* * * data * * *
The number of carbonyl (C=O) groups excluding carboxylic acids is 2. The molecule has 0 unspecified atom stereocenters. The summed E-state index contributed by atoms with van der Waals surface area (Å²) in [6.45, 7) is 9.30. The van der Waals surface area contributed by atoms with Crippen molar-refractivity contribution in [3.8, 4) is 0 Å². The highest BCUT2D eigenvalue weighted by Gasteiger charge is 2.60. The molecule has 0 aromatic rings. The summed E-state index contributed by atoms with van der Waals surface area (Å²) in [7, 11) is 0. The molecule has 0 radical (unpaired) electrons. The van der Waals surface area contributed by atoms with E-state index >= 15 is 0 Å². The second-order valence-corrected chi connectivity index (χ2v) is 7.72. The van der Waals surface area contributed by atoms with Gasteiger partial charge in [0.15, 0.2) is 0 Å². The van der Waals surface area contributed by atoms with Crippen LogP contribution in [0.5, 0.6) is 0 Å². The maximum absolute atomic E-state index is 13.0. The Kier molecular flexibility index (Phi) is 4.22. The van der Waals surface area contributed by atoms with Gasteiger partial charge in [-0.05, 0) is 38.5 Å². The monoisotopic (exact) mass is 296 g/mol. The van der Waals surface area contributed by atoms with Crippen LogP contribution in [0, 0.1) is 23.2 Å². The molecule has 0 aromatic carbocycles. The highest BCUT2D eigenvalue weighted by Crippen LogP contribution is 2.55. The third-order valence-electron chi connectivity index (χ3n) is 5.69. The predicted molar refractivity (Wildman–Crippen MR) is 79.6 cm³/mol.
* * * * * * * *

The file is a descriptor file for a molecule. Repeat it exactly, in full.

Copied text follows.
The number of carbonyl (C=O) groups excluding carboxylic acids is 2. The molecule has 0 unspecified atom stereocenters. The summed E-state index contributed by atoms with van der Waals surface area (Å²) in [6.45, 7) is 9.30. The van der Waals surface area contributed by atoms with Crippen molar-refractivity contribution in [3.8, 4) is 0 Å². The highest BCUT2D eigenvalue weighted by Gasteiger charge is 2.60. The molecule has 0 aromatic rings. The summed E-state index contributed by atoms with van der Waals surface area (Å²) in [7, 11) is 0. The molecule has 0 radical (unpaired) electrons. The van der Waals surface area contributed by atoms with E-state index >= 15 is 0 Å². The second-order valence-corrected chi connectivity index (χ2v) is 7.72. The van der Waals surface area contributed by atoms with Gasteiger partial charge in [0.15, 0.2) is 0 Å². The van der Waals surface area contributed by atoms with Crippen LogP contribution in [0.5, 0.6) is 0 Å². The maximum absolute atomic E-state index is 13.0. The Kier molecular flexibility index (Phi) is 4.22. The van der Waals surface area contributed by atoms with Gasteiger partial charge in [-0.05, 0) is 38.5 Å². The monoisotopic (exact) mass is 296 g/mol. The van der Waals surface area contributed by atoms with Crippen LogP contribution in [0, 0.1) is 23.2 Å². The molecule has 0 aromatic carbocycles. The highest BCUT2D eigenvalue weighted by Crippen LogP contribution is 2.55. The third-order valence-electron chi connectivity index (χ3n) is 5.69. The predicted molar refractivity (Wildman–Crippen MR) is 79.6 cm³/mol.